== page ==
Another factor relevant to new business launches in Silicon Fen is the belief that the region may lack the competitive dynamism and networking that appears to thrive in Silicon Valley. It has been observed, with some truth, the scientists and engineers in the UK are somewhat reluctant to tread into new areas that have already been staked out by colleagues. As a result, it is common to find that no more than a handful of researchers may be pursuing a particular lead or project at any one point in time. In contrast, when a promising idea or technology is identified in Silicon Valley, several firms, often a dozen or more, may receive support from venture capitalists to engage in what become a rapid race to be the first to bring a product to market or develop a sustaining intellectual property portfolio around the new technology. Those that do not succeed will either pass out of business or perhaps be acquired by the winner or a larger company interested in a shortcut to entering an emerging technology market. Intense competition in Silicon Valley also co-exists with elaborate networks of collaborative arrangements between firms, a strategy that is particularly important to small companies that focus on R&D yet must look to others to complete other functions such as manufacturing and distribution. In contrast, surveys show that links with local businesses are generally perceived as being unimportant by venture capitalists, universities and other research institutions in the UK.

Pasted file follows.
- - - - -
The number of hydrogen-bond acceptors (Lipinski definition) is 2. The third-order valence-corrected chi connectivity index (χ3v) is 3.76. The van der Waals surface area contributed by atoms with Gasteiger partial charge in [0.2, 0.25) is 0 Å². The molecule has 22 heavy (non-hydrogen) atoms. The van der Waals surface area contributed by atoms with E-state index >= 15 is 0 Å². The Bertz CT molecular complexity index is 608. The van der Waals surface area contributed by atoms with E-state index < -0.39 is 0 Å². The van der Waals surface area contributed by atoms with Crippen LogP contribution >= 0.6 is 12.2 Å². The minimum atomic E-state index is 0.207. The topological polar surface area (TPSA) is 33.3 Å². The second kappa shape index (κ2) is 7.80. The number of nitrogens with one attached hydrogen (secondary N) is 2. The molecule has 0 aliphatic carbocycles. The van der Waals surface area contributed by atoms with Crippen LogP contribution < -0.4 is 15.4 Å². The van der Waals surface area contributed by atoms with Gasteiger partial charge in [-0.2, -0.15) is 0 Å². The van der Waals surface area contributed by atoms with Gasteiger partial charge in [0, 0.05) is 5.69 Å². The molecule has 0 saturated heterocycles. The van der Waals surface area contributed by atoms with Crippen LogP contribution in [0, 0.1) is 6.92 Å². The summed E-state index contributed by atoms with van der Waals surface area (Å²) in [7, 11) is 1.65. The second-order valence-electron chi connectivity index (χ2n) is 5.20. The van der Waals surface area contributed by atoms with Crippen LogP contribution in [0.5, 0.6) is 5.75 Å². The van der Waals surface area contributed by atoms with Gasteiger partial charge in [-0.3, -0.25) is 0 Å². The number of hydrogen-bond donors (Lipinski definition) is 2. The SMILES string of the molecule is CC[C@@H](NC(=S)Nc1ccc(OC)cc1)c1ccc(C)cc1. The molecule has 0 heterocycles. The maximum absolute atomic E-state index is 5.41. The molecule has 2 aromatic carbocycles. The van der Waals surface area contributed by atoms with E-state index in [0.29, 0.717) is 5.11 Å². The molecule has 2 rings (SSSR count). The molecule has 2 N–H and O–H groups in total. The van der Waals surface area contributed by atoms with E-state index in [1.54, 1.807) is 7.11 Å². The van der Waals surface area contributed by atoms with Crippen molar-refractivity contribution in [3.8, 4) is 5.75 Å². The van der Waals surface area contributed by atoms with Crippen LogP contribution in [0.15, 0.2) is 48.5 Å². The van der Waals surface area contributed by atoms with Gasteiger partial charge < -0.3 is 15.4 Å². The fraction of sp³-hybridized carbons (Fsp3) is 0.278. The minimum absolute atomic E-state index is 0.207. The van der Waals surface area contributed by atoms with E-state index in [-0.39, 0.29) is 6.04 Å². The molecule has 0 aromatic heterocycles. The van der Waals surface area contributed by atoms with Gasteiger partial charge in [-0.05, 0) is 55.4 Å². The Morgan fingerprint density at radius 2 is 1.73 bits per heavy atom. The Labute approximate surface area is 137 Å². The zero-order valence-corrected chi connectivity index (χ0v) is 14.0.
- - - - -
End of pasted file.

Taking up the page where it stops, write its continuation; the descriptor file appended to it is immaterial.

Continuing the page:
As for networking, Huber’s study of 105 research and development workers, technology officers and managing directors working at 46 different hardware and software companies in Silicon Fen (Do Clusters Really Matter for Innovation Practices in Information Technology?: Questioning the Significance of Technological Knowledge Spillovers) revealed that informal social networking of the type that flourishes in Silicon Valley was generally thought to be unnecessary by his respondents and that most of them felt that they did not have the time required for networking to be effective. Many of the respondents reported that they believed that their fields were too specialized to benefit from sharing and collecting ideas outside of their workplaces and those who were involved in activities that had a global focus were likely to go beyond their local community to interact with others around the world on knowledge-based issues using Internet communications tools. In other words, online sharing was more important than face-to-face interaction within Silicon Fen and Huber’s findings cast doubts on the theory that clustering of firms working in related industries will generate positive “spillover” effects through sharing of news, ideas and best practices.
Koepp (Clusters of Creativity: Enduring Lessons on Innovation and Entrepreneurship from Silicon Valley and Europe’s Silicon Fen) makes the interesting argument that Silicon Fen entrepreneurs may be unwittingly influenced by the rewards and honors systems that has prevailed in Britain for centuries and that this may have an impact on how they manage their companies. According to Koepp, entrepreneurs, including those who come directly out of the University, may consciously or unconsciously be striving to achieve titles and positions in Britain’s eternal social hierarchy and that this quest may become more important than the inventions created, products developed or revenues generated during the course of launching and building a firm. Koepp conceded that the technology-based companies in Silicon Fen are likely more meritocratic than British corporations outside of the region, but cautioned that the larger social fabric of the nation must always be taken into account.